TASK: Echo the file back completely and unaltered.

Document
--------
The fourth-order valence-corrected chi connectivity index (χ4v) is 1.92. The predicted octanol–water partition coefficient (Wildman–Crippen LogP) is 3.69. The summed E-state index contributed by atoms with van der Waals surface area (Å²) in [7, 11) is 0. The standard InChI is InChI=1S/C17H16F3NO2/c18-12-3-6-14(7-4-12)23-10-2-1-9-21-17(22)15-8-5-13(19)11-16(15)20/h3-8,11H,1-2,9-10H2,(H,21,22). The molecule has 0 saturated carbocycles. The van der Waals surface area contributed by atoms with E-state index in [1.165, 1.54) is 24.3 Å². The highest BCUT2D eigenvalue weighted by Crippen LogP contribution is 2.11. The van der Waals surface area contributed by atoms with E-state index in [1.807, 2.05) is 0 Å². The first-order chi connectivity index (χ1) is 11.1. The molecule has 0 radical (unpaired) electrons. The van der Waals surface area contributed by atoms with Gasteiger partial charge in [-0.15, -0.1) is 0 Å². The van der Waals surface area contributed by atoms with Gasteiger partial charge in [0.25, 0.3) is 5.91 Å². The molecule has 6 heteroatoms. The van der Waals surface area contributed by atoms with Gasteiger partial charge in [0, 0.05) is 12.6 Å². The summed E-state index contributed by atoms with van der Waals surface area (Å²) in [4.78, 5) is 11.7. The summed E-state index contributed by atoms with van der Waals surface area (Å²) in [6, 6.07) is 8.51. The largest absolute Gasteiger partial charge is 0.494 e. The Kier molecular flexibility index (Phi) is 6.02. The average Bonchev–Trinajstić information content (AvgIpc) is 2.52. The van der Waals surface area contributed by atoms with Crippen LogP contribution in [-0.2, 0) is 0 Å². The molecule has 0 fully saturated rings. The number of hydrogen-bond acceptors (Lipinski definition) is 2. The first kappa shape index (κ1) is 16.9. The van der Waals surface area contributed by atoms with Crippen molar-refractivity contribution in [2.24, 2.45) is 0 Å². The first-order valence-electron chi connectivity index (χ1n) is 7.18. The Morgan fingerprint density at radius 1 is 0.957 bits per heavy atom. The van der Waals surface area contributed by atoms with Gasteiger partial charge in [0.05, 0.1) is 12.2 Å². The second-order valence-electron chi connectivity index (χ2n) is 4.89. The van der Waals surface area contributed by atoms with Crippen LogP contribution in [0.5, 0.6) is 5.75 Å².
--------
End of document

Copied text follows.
The fourth-order valence-corrected chi connectivity index (χ4v) is 1.92. The predicted octanol–water partition coefficient (Wildman–Crippen LogP) is 3.69. The summed E-state index contributed by atoms with van der Waals surface area (Å²) in [7, 11) is 0. The standard InChI is InChI=1S/C17H16F3NO2/c18-12-3-6-14(7-4-12)23-10-2-1-9-21-17(22)15-8-5-13(19)11-16(15)20/h3-8,11H,1-2,9-10H2,(H,21,22). The molecule has 0 saturated carbocycles. The van der Waals surface area contributed by atoms with E-state index in [1.165, 1.54) is 24.3 Å². The highest BCUT2D eigenvalue weighted by Crippen LogP contribution is 2.11. The van der Waals surface area contributed by atoms with E-state index in [1.807, 2.05) is 0 Å². The first-order chi connectivity index (χ1) is 11.1. The molecule has 0 radical (unpaired) electrons. The van der Waals surface area contributed by atoms with Gasteiger partial charge in [-0.15, -0.1) is 0 Å². The van der Waals surface area contributed by atoms with Gasteiger partial charge in [0.25, 0.3) is 5.91 Å². The molecule has 6 heteroatoms. The van der Waals surface area contributed by atoms with Gasteiger partial charge in [0, 0.05) is 12.6 Å². The summed E-state index contributed by atoms with van der Waals surface area (Å²) in [4.78, 5) is 11.7. The summed E-state index contributed by atoms with van der Waals surface area (Å²) in [6, 6.07) is 8.51. The largest absolute Gasteiger partial charge is 0.494 e. The Kier molecular flexibility index (Phi) is 6.02. The average Bonchev–Trinajstić information content (AvgIpc) is 2.52. The van der Waals surface area contributed by atoms with Crippen LogP contribution in [-0.2, 0) is 0 Å². The molecule has 0 fully saturated rings. The number of hydrogen-bond acceptors (Lipinski definition) is 2. The first kappa shape index (κ1) is 16.9. The van der Waals surface area contributed by atoms with Crippen molar-refractivity contribution in [2.24, 2.45) is 0 Å². The first-order valence-electron chi connectivity index (χ1n) is 7.18. The Morgan fingerprint density at radius 1 is 0.957 bits per heavy atom. The van der Waals surface area contributed by atoms with Gasteiger partial charge in [0.05, 0.1) is 12.2 Å². The second-order valence-electron chi connectivity index (χ2n) is 4.89. The van der Waals surface area contributed by atoms with Crippen LogP contribution in [0.5, 0.6) is 5.75 Å².